Five years after going private in a bitter battle, Michael Dell braves public trading once again
The world’s largest private tech company Dell has returned to public markets after it brought the tracking stock of its 81 percent owned VMware unit.
Dell’s return to the New York Stock Exchange (NYSE) under the DELL symbol was achieved in a cash-and-stock deal worth nearly $24 billion.
The decision to purchase the VMware tracking shares allowed it to bypass the traditional initial public offering (IPO) process which would have involved close scrutiny of its $52.7 billion debt pile – racked up thanks in part to its expensive takeover of EMC in 2016.
Dell had first mooted the idea of a return to public trading in February 2018, but officially announced in July that it was going to return to public markets five years after it contentiously went private.
Dell then met with investment banks in October to discuss options.
Dell’s return to public trading is a remarkable move considering the fierce battle that founder and CEO Michael Dell had to take the company back into private hands in 2013.
Five years ago Michael Dell claimed that operating as a private company, would allow Dell to be flexible and take a long term strategy – something that was difficult with the constant glare of shareholders.
On top of that, Michael Dell told Dell EMC World in 2017 that being privately owned removes the potential issue of employees or customers being influenced by “activist shareholders” trying to influence the business strategy, which Dell highlighted as being a growing trend.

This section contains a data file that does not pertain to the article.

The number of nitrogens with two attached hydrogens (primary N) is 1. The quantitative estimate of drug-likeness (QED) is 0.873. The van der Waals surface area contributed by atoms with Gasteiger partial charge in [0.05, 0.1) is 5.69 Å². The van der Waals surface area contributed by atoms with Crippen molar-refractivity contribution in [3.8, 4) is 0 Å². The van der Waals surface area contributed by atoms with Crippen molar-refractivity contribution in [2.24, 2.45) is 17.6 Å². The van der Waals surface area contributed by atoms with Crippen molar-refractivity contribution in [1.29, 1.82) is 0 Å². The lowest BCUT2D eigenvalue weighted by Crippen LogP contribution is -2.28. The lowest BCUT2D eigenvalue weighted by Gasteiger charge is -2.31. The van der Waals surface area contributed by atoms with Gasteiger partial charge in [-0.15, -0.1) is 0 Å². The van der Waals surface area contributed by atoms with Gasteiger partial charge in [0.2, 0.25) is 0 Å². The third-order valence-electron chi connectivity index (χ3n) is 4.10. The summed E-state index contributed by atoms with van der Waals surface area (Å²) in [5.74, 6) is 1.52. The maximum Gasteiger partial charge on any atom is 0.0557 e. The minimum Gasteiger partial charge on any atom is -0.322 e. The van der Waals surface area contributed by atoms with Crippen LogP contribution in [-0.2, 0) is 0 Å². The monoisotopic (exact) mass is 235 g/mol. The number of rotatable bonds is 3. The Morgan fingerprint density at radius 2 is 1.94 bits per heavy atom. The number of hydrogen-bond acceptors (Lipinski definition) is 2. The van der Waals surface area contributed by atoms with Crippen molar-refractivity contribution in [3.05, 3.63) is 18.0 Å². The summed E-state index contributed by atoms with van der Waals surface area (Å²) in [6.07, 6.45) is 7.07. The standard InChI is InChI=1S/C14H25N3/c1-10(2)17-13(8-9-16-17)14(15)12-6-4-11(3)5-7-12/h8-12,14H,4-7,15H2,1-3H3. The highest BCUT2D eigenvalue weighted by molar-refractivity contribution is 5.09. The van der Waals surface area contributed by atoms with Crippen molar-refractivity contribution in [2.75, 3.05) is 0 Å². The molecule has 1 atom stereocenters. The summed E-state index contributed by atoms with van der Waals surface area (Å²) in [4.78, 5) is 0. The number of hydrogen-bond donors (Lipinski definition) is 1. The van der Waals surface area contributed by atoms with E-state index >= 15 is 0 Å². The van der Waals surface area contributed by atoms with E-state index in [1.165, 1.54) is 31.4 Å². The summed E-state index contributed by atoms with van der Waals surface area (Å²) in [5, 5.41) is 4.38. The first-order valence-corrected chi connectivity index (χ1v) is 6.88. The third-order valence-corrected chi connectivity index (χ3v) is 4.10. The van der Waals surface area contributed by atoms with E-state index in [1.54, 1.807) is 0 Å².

And there is little doubt that Dell has had a tough time with activist shareholders in the past.
It should be remembered that Michael Dell and activist investor Carl Icahn have a very bitter history indeed, after Icahn fought vigorously against Michael Dell’s $24.4 billion (£15.6bn) buyout proposal to take Dell back into private hands in 2013.
Michael Dell was eventually victorious, and by taking Dell into private ownership again, it allowed the firm to continue its transformation from a predominantly hardware-focused PC company, to an end-to-end solutions provider – away from the constant glare of Wall Street and investors.
Dell shares opened at $46 on Friday, which gave it a market valuation of approximately $16 billion.
The firm has reported a 15 percent rise in revenue in its latest quarter, and apparently expects total adjusted revenue for 2019 to be in the $90.5 billion to $92 billion range.
Dell is still reportedly the world’s third largest PC market with a 17 percent market share, behind market leader HP (23 percent) and Lenovo (21 percent).
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